Ger Tzedek (Hebrew: גר צדק, ger tzedek -- "righteous proselyte" or "proselyte [of] righteousness"), is a term used in Judaism to refer to a gentile who convert to Judaism. It may be abbreviated as simply ger (Hebrew: גר, ger -- "stranger" or "proselyte").
According to Kellner (1991) on Maimonides, a ger toshav (or Noahide) could be a transitional stage on the way to becoming a ger tzedek. He conjectures that only a full ger tzedek would be found at the time of the Messiah.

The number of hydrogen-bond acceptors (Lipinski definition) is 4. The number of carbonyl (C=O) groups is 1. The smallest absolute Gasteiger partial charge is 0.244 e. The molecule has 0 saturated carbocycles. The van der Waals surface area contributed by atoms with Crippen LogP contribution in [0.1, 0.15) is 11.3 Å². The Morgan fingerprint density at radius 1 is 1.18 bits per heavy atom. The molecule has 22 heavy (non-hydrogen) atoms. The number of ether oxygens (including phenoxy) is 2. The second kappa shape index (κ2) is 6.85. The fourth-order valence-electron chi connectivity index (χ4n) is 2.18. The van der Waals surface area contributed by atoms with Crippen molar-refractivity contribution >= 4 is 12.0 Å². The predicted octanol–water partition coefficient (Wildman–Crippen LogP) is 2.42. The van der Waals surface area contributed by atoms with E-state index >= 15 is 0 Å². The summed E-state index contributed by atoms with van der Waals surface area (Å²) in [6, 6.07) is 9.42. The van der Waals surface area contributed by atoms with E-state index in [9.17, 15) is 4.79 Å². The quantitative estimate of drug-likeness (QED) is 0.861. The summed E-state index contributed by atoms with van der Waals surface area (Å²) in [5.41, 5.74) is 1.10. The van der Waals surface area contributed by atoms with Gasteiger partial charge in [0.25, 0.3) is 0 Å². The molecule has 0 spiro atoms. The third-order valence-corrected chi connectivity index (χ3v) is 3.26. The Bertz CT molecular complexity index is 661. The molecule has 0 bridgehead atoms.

The conversion involves circumcision for men and a bath called Mikveh in the presence of three judges (Daian). For women only the Mikveh bath in the presence of three judges is required. Ger Tzedek are considered born-again children of Abraham and Sarah who have placed themselves under the Shechinah.